I guess you could make the argument that the DVR manufacturer’s choice to not include an IDE interface is in itself a DRM scheme. But that would, I think, be a stretch. So, even thought I support HR1201, I don’t think it applies here. Mr. Giovanetti could have hacked a backup device onto his DVR without violating the DMCA, since no DRM scheme was present.

    I think this is more a case of the DVR manufacturer not wanting to get sued by the content companies for facilitating illegal distribution. A backup mechanism like he describes would, unfortunately, be a good way to facilitate such distribution (in addition to facilitating a legitimate fair use).

  • Lewis Baumstark

    I doubt this is a DRM/DMCA issue. For DRM to be applicable, there must be an available data stream to copy. My understanding from his post is that his DVR does not have any sort of output jack (i.e., an IDE interface) that would facilitate backing up his hard drive, so there is no available data stream. Thus there is no need to protect a data stream using DRM.

    I guess you could make the argument that the DVR manufacturer’s choice to not include an IDE interface is in itself a DRM scheme. But that would, I think, be a stretch. So, even thought I support HR1201, I don’t think it applies here. Mr. Giovanetti could have hacked a backup device onto his DVR without violating the DMCA, since no DRM scheme was present.

    I think this is more a case of the DVR manufacturer not wanting to get sued by the content companies for facilitating illegal distribution. A backup mechanism like he describes would, unfortunately, be a good way to facilitate such distribution (in addition to facilitating a legitimate fair use).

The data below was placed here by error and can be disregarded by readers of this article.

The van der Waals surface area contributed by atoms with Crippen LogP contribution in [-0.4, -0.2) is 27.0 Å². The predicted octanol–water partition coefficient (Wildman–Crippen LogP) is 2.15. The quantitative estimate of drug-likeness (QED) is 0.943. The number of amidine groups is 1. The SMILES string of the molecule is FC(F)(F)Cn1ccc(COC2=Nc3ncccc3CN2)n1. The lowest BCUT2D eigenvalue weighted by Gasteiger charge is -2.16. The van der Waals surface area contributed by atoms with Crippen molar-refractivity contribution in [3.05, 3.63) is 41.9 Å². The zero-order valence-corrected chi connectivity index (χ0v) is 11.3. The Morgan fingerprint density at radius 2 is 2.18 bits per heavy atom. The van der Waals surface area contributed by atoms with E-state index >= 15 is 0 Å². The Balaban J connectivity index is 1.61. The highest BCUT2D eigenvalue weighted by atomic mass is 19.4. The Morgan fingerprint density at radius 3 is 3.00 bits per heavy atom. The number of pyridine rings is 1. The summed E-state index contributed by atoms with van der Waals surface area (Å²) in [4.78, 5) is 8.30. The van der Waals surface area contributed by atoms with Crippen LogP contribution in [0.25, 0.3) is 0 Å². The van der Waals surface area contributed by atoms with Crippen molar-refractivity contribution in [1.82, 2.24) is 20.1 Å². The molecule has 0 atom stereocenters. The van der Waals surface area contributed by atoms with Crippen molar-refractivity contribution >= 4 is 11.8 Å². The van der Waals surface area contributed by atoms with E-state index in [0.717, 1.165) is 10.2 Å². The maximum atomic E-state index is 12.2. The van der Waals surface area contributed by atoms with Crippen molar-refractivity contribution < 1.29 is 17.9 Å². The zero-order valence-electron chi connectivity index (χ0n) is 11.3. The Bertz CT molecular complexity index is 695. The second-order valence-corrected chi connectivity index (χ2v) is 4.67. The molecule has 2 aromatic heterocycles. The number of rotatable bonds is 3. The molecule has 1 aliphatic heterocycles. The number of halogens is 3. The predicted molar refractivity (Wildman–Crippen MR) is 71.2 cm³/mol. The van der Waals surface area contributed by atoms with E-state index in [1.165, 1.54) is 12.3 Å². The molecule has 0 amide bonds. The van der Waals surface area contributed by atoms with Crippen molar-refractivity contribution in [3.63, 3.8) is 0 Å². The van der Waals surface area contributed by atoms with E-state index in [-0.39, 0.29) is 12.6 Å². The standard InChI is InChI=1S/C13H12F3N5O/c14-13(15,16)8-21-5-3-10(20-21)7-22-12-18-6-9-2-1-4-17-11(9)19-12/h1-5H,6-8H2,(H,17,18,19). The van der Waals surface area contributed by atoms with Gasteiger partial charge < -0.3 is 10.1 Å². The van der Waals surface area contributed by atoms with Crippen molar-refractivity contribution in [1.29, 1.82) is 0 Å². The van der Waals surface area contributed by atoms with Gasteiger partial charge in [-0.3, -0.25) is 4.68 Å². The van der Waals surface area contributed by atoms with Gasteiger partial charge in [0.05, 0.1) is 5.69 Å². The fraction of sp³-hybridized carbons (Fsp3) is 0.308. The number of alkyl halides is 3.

• http://www.techliberation.com/ Tim

    I think it’s a safe bet that the content on his DVR is encrypted. Which means that if a third party were to sell a product that modified the Dish device to backup the shows, that probably would be circumvention under the DMCA.

    Another thing he could have done is to purchase a third-party DVR (or build his own), except that we’re fast approaching a world in which all digital video devices have DRM from the coax cable/satellite dish to the TV. That means that in the near future, third party PVRs will effectively be illegal, at least if you want to watch the shows in high definition. That’s because any device that accesses the digital data stream without getting a license from the satellite company will be “circumventing” the DRM scheme.

    So it’s possible that the DMCA isn’t directly responsible for Mr. Giovanetti’s fate–it’s hard to say without knowing more about the details of the device in question. However, what is clear is that the DMCA has prevented people from doing very similar things. For example, the DMCA has banned DVD X Copy, a utility for home duplication of DVDs. I don’t see any essential difference between making a personal backup copy of one’s DVD library, and making a personal backup copy of the TV shows on one’s PVR.

  • http://www.techliberation.com/ Tim

    I think it’s a safe bet that the content on his DVR is encrypted. Which means that if a third party were to sell a product that modified the Dish device to backup the shows, that probably would be circumvention under the DMCA.